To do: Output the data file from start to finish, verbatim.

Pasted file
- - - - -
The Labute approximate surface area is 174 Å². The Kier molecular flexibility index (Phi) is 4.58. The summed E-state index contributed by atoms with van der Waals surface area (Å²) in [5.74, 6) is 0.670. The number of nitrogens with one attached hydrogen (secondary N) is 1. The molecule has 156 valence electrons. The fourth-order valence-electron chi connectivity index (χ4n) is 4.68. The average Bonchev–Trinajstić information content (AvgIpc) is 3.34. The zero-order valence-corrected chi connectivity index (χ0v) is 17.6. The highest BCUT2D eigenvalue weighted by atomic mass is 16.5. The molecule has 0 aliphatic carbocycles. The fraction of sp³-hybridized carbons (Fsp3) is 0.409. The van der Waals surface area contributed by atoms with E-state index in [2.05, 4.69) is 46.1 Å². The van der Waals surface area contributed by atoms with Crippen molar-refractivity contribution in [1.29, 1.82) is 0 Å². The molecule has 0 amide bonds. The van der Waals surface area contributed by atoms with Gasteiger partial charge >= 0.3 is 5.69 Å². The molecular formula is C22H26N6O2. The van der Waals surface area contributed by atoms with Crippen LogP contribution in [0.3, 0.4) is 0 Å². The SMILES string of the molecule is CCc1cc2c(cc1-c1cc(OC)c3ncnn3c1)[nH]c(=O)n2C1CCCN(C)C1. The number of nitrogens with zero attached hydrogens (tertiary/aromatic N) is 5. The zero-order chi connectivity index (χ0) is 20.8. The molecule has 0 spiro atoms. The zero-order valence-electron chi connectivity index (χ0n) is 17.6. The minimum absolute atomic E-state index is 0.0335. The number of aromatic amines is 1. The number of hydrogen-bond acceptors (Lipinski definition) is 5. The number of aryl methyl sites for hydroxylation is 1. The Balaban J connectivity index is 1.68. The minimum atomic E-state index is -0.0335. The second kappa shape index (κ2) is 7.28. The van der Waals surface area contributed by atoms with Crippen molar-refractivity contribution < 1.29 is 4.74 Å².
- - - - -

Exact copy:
The Labute approximate surface area is 174 Å². The Kier molecular flexibility index (Phi) is 4.58. The summed E-state index contributed by atoms with van der Waals surface area (Å²) in [5.74, 6) is 0.670. The number of nitrogens with one attached hydrogen (secondary N) is 1. The molecule has 156 valence electrons. The fourth-order valence-electron chi connectivity index (χ4n) is 4.68. The average Bonchev–Trinajstić information content (AvgIpc) is 3.34. The zero-order valence-corrected chi connectivity index (χ0v) is 17.6. The highest BCUT2D eigenvalue weighted by atomic mass is 16.5. The molecule has 0 aliphatic carbocycles. The fraction of sp³-hybridized carbons (Fsp3) is 0.409. The van der Waals surface area contributed by atoms with E-state index in [2.05, 4.69) is 46.1 Å². The van der Waals surface area contributed by atoms with Crippen molar-refractivity contribution in [1.29, 1.82) is 0 Å². The molecule has 0 amide bonds. The van der Waals surface area contributed by atoms with Gasteiger partial charge >= 0.3 is 5.69 Å². The molecular formula is C22H26N6O2. The van der Waals surface area contributed by atoms with Crippen LogP contribution in [0.3, 0.4) is 0 Å². The SMILES string of the molecule is CCc1cc2c(cc1-c1cc(OC)c3ncnn3c1)[nH]c(=O)n2C1CCCN(C)C1. The number of nitrogens with zero attached hydrogens (tertiary/aromatic N) is 5. The zero-order chi connectivity index (χ0) is 20.8. The molecule has 0 spiro atoms. The zero-order valence-electron chi connectivity index (χ0n) is 17.6. The minimum absolute atomic E-state index is 0.0335. The number of aromatic amines is 1. The number of hydrogen-bond acceptors (Lipinski definition) is 5. The number of aryl methyl sites for hydroxylation is 1. The Balaban J connectivity index is 1.68. The minimum atomic E-state index is -0.0335. The second kappa shape index (κ2) is 7.28. The van der Waals surface area contributed by atoms with Crippen molar-refractivity contribution < 1.29 is 4.74 Å².